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3 Oct, 2023

When we look at investing, it is a journey, and one should regard it as such.  Just like you would plan, prepare, and pack for a trip, one should apply the same mindset when investing.

What do I need from the investment? What is my ultimate goal? How long will it take me to get to my goal? Am I willing to take a conservative or high-risk route?

Therefore, the decisions you make should align with the above. At Simonis Storm, we would encourage a holistic approach to investing. Make sure to ask yourself the following questions:

Have I made enough provision for retirement?

* 15% of your income should be from a pension or retirement fund.

Do I have an emergency fund?

* At least three times your monthly income should be set aside for an emergency. Make sure to define a crisis.

Have you made provision for your child/children’s education?

* Also include provisions for your dependents to be financially secure when you die.

Once you have the above in place or progress, and you’ve managed to save some money that you are now ready to invest, it is essential to look at the different investment vehicles.

Let’s look at some options for N$100,000.

Money market

Below is an indication of an investment in the money market for 12 months.

* The money market is very low risk, so your capital is guaranteed.

* The rates on the money market fluctuate daily; below is the current rate. The rate provided is net of withholding tax.

* You earn compound interest on a money market account.

* You can access your funds within 24hrs

* Additional investments into the money market account are allowed at any time.

* No withdrawal charges

* Monthly fee of N$25.00 (only fee applicable)

Treasury Bill (TB)

Treasury bills are secured investment vehicles provided by the Bank of Namibia with very low risk.

Below are the available time frames and the interest you could earn.

* Note that a treasury bill is purchased at a discount. So, the consideration is the amount you invest, and the nominal is the amount that matures.

* Treasury bills are tradeable, so that you can sell them anytime.

* Should you invest in a 6-month TB, and you need to sell it before the six months have lapsed? You will only receive the interest accrued to date, not the nominal amount.

* No additional investment is allowed, but you can purchase multiple treasury bills.

* The fees applicable are a percentage of the rate at which it is obtained. Normal between 0.20 – 0.30% once-off.

* Your interest is tax-free for Namibian individuals and trusts.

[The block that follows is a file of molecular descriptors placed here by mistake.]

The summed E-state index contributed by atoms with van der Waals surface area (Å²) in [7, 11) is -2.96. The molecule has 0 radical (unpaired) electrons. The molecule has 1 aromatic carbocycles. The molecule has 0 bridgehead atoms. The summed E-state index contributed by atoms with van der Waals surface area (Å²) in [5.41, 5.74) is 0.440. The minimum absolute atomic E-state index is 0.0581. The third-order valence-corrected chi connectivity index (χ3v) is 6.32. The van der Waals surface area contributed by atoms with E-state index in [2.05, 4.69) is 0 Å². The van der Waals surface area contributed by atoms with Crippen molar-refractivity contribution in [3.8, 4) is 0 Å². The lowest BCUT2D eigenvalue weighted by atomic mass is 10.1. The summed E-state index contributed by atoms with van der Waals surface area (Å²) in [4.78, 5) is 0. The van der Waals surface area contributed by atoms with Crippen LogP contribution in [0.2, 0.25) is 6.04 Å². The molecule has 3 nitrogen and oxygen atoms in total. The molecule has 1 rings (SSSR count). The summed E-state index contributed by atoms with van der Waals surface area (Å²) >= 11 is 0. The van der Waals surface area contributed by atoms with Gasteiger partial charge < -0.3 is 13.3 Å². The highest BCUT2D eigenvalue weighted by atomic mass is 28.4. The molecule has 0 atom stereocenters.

Government bonds

Low risk, high returns, and regular income.

* Government bonds are usually for longer terms and provide interest on the capital amount and annual interest for the entire investment duration. The good part is that the yearly claim you receive is based on the maturity amount, not the invested amount.

* Interest is also tax-free for Namibian individuals and Trusts.

* The annual interest is paid out bi-annually

* The fees applicable are a percentage of the rate at which it is obtained. Average between 0.20 – 0.30% once off.

* Bonds can be sold in the secondary market as they are also tradeable.

* No additional investments, but you can have multiple bonds.

* A guaranteed investment that gives you complete peace of mind.

Investments such as unit trusts and share portfolios can become very pricey and require a fair amount of risk appetite. Investments are not guaranteed; the fees range from 1 -1.50% per annum and would generally be considered for an amount of N$250,000 or higher. These investments are proposed when you already have existing low-risk investments in place and when we start looking at diversification of your investment portfolio.

Always keep in mind the rate you receive on an investment. Preferably interest that is not subject to withholding tax. 10% tax on your interest earned makes quite a difference, and what are the fees and penalties for early exits?

Does my interest in my investment cover inflation? If you are invested in an instrument that provides you with a lower rate than inflation (currently at 4.7%), then your money will have little value in the future. Your funds need to grow with inflation. Otherwise, you will have the same N$100 in 5 years that you have now, but the purchasing power of that N$100 is no more than N$70 – N$80 in 5 years.



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